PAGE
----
Ducted air conditioning units are centralised cooling systems. It uses the same technology as a refrigerator. A refrigerant is circulated throughout the structure. This lowers the temperature efficiently, especially in large spaces.
How does it work?
To understand how centralised conditioners work, it’s important to learn about its components. Whilst some parts may be added to certain models or variants, all cooling systems will have the following:
1. Compressor – This comes in the form of a pump. It works to pressurise the refrigerant.
2. Evaporator – This is where the refrigerant goes once it’s in liquid form.
3. Expansion Valve – This controls how much refrigerant goes into the evaporator.
4. Condenser – This regulates the heat being transferred in the system.
When conditioners are set into a cold temperature, the evaporator is activated. A fan located near the system turns on as well, blowing the chilly wind into the room. When set to a hot temperature, the condenser is activated, and the same process happens.
In most settings, these systems aren’t set to extremes. They aren’t usually set to a temperature that is very cold or very hot – it’s usually somewhere in between. For this purpose, the expansion valve regulates the amount of refrigerant moving through the system. Smaller amounts mean that whilst there is still some coldness going through the coils, it’s balanced out by the condenser’s heat.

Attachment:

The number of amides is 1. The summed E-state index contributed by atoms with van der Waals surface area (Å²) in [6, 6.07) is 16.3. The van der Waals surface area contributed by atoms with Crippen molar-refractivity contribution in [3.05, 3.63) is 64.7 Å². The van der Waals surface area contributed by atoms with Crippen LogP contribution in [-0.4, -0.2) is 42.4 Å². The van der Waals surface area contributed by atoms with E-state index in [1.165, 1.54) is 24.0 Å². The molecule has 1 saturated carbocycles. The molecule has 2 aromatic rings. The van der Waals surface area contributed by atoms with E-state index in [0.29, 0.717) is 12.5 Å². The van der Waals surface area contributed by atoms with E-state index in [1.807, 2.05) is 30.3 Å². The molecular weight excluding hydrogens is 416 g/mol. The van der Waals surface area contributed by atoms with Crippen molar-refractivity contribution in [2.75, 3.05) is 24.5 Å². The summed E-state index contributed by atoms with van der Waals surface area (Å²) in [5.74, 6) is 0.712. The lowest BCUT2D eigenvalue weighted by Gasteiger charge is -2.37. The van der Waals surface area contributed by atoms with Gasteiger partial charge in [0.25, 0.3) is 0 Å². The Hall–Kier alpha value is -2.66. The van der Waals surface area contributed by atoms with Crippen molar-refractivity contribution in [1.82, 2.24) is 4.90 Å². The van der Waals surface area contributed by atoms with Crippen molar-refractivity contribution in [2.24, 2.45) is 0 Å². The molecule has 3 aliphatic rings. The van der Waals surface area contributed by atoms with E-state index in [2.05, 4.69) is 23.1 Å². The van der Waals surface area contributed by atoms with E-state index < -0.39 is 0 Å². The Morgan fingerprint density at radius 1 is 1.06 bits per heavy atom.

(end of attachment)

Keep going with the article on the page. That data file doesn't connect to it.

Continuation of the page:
The refrigerant goes through three transformations throughout the process: liquid – gas – liquid. It starts off in liquid form as it goes towards the evaporator. It then turns into a gas whilst cooling. Once it’s done the job, it goes back into the compressor, which pressurises it back into a liquid.
In centralised systems, the components are larger and require more power. The cooling and heating system needs to meet the requirements of a bigger area. Ducts and vents are used to move the tempered air through different rooms.
This type of temperature control unit is best for large houses or commercial establishments. They deliver efficient results and require less energy. It’s also easier to operate, as individuals only need to deal with one machine for the entire structure.
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